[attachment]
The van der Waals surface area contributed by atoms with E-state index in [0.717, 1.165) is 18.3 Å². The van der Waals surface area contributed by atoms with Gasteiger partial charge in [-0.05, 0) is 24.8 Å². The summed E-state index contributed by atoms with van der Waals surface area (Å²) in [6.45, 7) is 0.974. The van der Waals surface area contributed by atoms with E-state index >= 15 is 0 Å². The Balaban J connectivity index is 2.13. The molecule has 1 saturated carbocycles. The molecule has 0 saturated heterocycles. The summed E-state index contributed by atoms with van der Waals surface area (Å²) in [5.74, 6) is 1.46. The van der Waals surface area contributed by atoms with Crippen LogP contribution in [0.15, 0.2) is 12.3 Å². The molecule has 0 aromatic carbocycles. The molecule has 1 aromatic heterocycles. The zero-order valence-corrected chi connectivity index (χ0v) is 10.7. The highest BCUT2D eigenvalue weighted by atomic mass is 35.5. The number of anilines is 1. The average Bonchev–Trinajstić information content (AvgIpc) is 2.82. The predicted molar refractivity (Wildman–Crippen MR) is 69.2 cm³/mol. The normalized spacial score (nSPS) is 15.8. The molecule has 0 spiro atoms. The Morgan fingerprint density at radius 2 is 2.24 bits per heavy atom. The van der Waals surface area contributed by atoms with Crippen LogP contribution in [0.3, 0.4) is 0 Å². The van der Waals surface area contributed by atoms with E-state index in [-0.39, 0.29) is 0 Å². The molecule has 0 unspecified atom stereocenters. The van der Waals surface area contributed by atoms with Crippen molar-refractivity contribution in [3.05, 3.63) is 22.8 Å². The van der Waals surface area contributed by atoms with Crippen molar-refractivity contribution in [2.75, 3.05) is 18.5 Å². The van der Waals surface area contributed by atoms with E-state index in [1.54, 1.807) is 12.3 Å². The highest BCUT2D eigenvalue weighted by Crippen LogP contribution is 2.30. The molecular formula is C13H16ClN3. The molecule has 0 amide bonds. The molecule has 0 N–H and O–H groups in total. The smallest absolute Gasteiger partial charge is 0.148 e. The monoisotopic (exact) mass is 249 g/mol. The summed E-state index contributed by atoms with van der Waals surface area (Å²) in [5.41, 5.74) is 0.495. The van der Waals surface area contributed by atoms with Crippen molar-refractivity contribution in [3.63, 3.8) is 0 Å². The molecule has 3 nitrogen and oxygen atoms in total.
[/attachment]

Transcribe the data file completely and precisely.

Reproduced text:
The van der Waals surface area contributed by atoms with E-state index in [0.717, 1.165) is 18.3 Å². The van der Waals surface area contributed by atoms with Gasteiger partial charge in [-0.05, 0) is 24.8 Å². The summed E-state index contributed by atoms with van der Waals surface area (Å²) in [6.45, 7) is 0.974. The van der Waals surface area contributed by atoms with E-state index >= 15 is 0 Å². The Balaban J connectivity index is 2.13. The molecule has 1 saturated carbocycles. The molecule has 0 saturated heterocycles. The summed E-state index contributed by atoms with van der Waals surface area (Å²) in [5.74, 6) is 1.46. The van der Waals surface area contributed by atoms with Crippen LogP contribution in [0.15, 0.2) is 12.3 Å². The molecule has 0 aromatic carbocycles. The molecule has 1 aromatic heterocycles. The zero-order valence-corrected chi connectivity index (χ0v) is 10.7. The highest BCUT2D eigenvalue weighted by atomic mass is 35.5. The number of anilines is 1. The average Bonchev–Trinajstić information content (AvgIpc) is 2.82. The predicted molar refractivity (Wildman–Crippen MR) is 69.2 cm³/mol. The normalized spacial score (nSPS) is 15.8. The molecule has 0 spiro atoms. The Morgan fingerprint density at radius 2 is 2.24 bits per heavy atom. The van der Waals surface area contributed by atoms with Crippen LogP contribution in [0.3, 0.4) is 0 Å². The van der Waals surface area contributed by atoms with E-state index in [-0.39, 0.29) is 0 Å². The molecule has 0 unspecified atom stereocenters. The van der Waals surface area contributed by atoms with Crippen molar-refractivity contribution in [3.05, 3.63) is 22.8 Å². The van der Waals surface area contributed by atoms with Crippen molar-refractivity contribution in [2.75, 3.05) is 18.5 Å². The van der Waals surface area contributed by atoms with E-state index in [1.54, 1.807) is 12.3 Å². The highest BCUT2D eigenvalue weighted by Crippen LogP contribution is 2.30. The molecular formula is C13H16ClN3. The molecule has 0 amide bonds. The molecule has 0 N–H and O–H groups in total. The smallest absolute Gasteiger partial charge is 0.148 e. The monoisotopic (exact) mass is 249 g/mol. The summed E-state index contributed by atoms with van der Waals surface area (Å²) in [5.41, 5.74) is 0.495. The van der Waals surface area contributed by atoms with Crippen molar-refractivity contribution in [3.63, 3.8) is 0 Å². The molecule has 3 nitrogen and oxygen atoms in total.